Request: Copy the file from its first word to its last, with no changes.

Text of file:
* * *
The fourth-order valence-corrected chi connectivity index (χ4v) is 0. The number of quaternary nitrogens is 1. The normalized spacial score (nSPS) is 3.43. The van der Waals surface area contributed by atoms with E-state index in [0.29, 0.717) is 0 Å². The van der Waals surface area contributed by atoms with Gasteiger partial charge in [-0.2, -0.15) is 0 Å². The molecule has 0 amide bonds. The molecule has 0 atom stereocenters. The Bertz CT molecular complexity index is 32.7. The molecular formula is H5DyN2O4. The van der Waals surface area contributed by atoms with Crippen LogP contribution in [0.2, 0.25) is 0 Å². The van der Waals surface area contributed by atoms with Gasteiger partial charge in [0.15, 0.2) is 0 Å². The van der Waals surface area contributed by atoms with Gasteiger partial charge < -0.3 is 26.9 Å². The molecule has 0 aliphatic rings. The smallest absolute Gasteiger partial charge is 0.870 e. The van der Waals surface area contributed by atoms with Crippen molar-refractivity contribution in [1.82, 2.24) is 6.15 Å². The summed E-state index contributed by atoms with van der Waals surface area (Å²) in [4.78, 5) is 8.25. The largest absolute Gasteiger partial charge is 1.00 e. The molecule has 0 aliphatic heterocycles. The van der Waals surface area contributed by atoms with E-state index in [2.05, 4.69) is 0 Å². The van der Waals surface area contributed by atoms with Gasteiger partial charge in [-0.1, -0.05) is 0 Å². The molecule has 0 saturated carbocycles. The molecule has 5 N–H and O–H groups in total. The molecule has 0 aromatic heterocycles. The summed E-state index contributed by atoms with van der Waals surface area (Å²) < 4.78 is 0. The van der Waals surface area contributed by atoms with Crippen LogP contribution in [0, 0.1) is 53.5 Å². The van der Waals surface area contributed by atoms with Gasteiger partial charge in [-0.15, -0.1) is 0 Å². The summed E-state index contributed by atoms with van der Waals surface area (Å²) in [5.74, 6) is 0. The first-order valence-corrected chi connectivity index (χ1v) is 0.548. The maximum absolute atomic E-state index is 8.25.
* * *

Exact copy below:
The fourth-order valence-corrected chi connectivity index (χ4v) is 0. The number of quaternary nitrogens is 1. The normalized spacial score (nSPS) is 3.43. The van der Waals surface area contributed by atoms with E-state index in [0.29, 0.717) is 0 Å². The van der Waals surface area contributed by atoms with Gasteiger partial charge in [-0.2, -0.15) is 0 Å². The molecule has 0 amide bonds. The molecule has 0 atom stereocenters. The Bertz CT molecular complexity index is 32.7. The molecular formula is H5DyN2O4. The van der Waals surface area contributed by atoms with Crippen LogP contribution in [0.2, 0.25) is 0 Å². The van der Waals surface area contributed by atoms with Gasteiger partial charge in [0.15, 0.2) is 0 Å². The van der Waals surface area contributed by atoms with Gasteiger partial charge < -0.3 is 26.9 Å². The molecule has 0 aliphatic rings. The smallest absolute Gasteiger partial charge is 0.870 e. The van der Waals surface area contributed by atoms with Crippen molar-refractivity contribution in [1.82, 2.24) is 6.15 Å². The summed E-state index contributed by atoms with van der Waals surface area (Å²) in [4.78, 5) is 8.25. The largest absolute Gasteiger partial charge is 1.00 e. The molecule has 0 aliphatic heterocycles. The van der Waals surface area contributed by atoms with E-state index in [2.05, 4.69) is 0 Å². The van der Waals surface area contributed by atoms with Gasteiger partial charge in [-0.1, -0.05) is 0 Å². The molecule has 0 saturated carbocycles. The molecule has 5 N–H and O–H groups in total. The molecule has 0 aromatic heterocycles. The summed E-state index contributed by atoms with van der Waals surface area (Å²) < 4.78 is 0. The van der Waals surface area contributed by atoms with Crippen LogP contribution in [0, 0.1) is 53.5 Å². The van der Waals surface area contributed by atoms with Gasteiger partial charge in [-0.15, -0.1) is 0 Å². The summed E-state index contributed by atoms with van der Waals surface area (Å²) in [5.74, 6) is 0. The first-order valence-corrected chi connectivity index (χ1v) is 0.548. The maximum absolute atomic E-state index is 8.25.